Every now and then, I get an interesting question or problem from a customer (thanks Uma) that highlights a need for some additional documentation, or at the least a sample or walkthrough to illustrate how to get from A to Z. In this instance, the question was "How do you localize a project (or item) template, to support multiple languages?". Better yet, what if that template uses a custom wizard assembly, and you want to deploy it with a VSIX package?

Given all the moving pieces involved, I've opted to break this down into a couple of different blog entries. The first being this one, which will walk you through creating the initial project. And then a follow up blog entry, that will detail the steps to localized the template, wizard assembly, and VSIX package.

Prerequisites

To follow this walkthrough, you will need to install the Visual Studio SDK that matches the version of Visual Studio you are using. If you aren't sure where to find it, there is a list of useful links on the very first entry of this blog that I keep up to date with links to various downloads and resources. Note, while I used VS 2013 Ultimate to create this project, this same technique can be used for VS 2012 and VS 2010 (Pro or better SKUs).

Getting Started

Upon installing the Visual Studio SDK, the following project templates are added to assist you in developing new project and item templates.

  • C# Item Template
  • C# Project Template
  • Visual Basic Item Template
  • Visual Basic Project Template

These Project templates create a baseline project or item template, that when built, produces a .zip file that you can manually copy into your ...\Documents\Visual Studio 20xx\Templates directory, and then used to create a new project, or add a new item to an existing project.

The Visual Studio SDK, also includes a stand-alone "VSIX Project" template, which can be used to deploy a template (in addition to other assets).

These VSIX projects do not generate an assembly by default. But if you manually edit a few properties in the .csproj, you can use the VSIX project to build an assembly and have it included as a part of the .VSIX payload.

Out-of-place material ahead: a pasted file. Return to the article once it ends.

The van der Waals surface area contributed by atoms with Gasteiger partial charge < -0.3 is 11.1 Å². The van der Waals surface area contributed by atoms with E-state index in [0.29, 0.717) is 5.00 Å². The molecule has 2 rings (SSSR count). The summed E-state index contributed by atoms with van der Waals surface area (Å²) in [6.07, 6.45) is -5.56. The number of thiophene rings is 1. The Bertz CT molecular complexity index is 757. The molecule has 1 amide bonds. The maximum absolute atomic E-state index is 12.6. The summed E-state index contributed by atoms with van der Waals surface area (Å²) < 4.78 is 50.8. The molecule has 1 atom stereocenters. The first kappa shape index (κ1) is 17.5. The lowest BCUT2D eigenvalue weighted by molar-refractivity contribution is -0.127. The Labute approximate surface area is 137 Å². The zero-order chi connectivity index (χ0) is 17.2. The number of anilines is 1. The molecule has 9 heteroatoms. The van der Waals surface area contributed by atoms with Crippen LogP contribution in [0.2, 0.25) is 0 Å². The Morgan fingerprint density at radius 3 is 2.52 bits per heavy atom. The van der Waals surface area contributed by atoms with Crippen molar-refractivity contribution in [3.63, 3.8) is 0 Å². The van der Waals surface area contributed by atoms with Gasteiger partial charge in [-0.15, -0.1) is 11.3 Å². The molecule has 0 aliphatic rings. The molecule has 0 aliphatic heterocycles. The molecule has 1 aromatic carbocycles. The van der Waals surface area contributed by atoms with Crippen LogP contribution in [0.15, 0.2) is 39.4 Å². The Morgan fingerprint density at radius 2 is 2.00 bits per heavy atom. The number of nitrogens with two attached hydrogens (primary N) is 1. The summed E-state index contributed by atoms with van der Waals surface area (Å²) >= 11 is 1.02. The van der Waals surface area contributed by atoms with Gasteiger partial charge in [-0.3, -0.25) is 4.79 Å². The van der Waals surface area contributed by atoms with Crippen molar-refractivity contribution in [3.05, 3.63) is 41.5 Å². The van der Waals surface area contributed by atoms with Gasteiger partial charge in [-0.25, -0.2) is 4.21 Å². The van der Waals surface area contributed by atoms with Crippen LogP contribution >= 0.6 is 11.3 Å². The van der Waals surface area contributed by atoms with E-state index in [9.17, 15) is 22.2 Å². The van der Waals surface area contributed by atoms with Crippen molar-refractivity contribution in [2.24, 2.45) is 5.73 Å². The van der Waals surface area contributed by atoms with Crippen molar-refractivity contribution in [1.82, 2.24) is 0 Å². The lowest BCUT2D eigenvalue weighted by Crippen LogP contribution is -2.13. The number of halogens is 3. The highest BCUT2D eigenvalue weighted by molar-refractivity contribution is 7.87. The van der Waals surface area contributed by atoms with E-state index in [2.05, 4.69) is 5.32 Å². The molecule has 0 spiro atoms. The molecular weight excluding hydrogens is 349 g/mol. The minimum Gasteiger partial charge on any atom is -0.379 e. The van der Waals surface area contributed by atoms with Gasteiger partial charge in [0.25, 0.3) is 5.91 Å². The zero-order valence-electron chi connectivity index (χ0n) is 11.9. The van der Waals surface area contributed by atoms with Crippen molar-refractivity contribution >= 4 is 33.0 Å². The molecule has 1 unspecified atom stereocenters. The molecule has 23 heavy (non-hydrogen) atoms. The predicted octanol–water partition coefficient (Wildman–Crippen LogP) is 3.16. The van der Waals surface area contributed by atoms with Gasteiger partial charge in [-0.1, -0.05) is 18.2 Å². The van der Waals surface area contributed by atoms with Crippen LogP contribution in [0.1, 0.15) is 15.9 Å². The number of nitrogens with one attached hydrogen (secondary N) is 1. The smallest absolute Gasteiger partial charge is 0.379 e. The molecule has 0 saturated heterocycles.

So instead of creating a solution with a structure similar to the following:

   Solution - MyTemplateWithWizard
      - MyProjectTemplate   (produces the template as a .zip file)
      - MyTemplateWizard   (produces an assembly with an IWizard implementation)
      - MyTemplateWithWizardVSIX   (packages the template and assembly into a .VSIX)

You can actually implement the wizard assembly with the VSIX project, simplifying the solution structure such that there are only two projects required. For example:

   Solution - MyTemplateWithWizard
      - MyProjectTemplate  (produces the template as a .zip file)
      - MyProjectWizard   (builds the wizard assembly, packaging it and the template into a .VSIX)

The following is a walkthrough that will show you how to create a VSIX deployable project template with custom wizard support, using just the two projects as described above.

 

Create a new "C# Project Template" project

  1. Select the File.New.Project... menu item, to invoke the "Add New Project" dialog
  2. Select the "C# Project Template" template and enter a project name as shown below

    NewTemplateProject
  3. Click the "OK" button to create the initial template project

 

Add a new "VSIX Project" to the solution

  1. Right click the "Solution" node in the Solution Explorer, and select the Add.New Project... menu item, to invoke the "Add New Project" dialog
  2. Select the "VSIX Project" template and enter a project name as shown below

    NewVISXProject
  3. Click the "OK" button to create and add the VSIX project to the solution

 

Add the template as an asset of the VSIX project.

  1. Open the project's source.extension.vsixmanifest file
  2. In the manifest designer, add a name or company to the "Author:" field
  3. Select the "Assets" tab, then click the "New" button as highlighted below

    VSIXDesigner 
  4. In the "Add New Asset" dialog, select the Type, Source, and Project fields as shown below

    AddNewAsset 
      

Build and Verify

  1. Build the Solution
  2. Launch the VS Experimental Instance with CTRL+F5
  3. Select the File.New.Project... menu item, to invoke the "Add New Project" dialog
  4. Select the "MyProjectTemplate" and create a new project as shown below

    TestRun 

Modify the template.

  1. Change some of the elements displayed in the New Project dialog, by editing the .vstemplate file
    1. Open the .vstemplate file
    2. Change the Name, Description, and DefaultName elements as highlighted below

      <?xmlversion="1.0"encoding="utf-8"?>
      <
      VSTemplateVersion="3.0.0"Type="Project
      "
      xmlns=http://schemas.microsoft.com/developer/vstemplate/2005
      xmlns:sdk="http://schemas.microsoft.com/developer/vstemplate-sdkextension/2010">
         <
      TemplateData
      >
            <
      Name>My Project</Name
      >
            <
      Description>My Custom Project Template</Description
      >
            <
      Icon>MyProjectTemplate.ico</Icon
      >
            <
      ProjectType>CSharp</ProjectType
      >
            <
      RequiredFrameworkVersion>2.0</RequiredFrameworkVersion
      >
            <
      SortOrder>1000</SortOrder
      >
            <
      TemplateID>0504f2de-af7a-4065-a542-f65ca8c61790</TemplateID
      >
            <
      CreateNewFolder>true</CreateNewFolder
      >
            <
      DefaultName>MyProject</DefaultName
      >
            <
      ProvideDefaultName>true</ProvideDefaultName
      >
         </
      TemplateData
      >
         <
      TemplateContent
      >
            <
      ProjectFile="ProjectTemplate.csproj"ReplaceParameters="true"
      >
               <
      ProjectItemReplaceParameters="true"TargetFileName="Properties\AssemblyInfo.cs">AssemblyInfo.cs</ProjectItem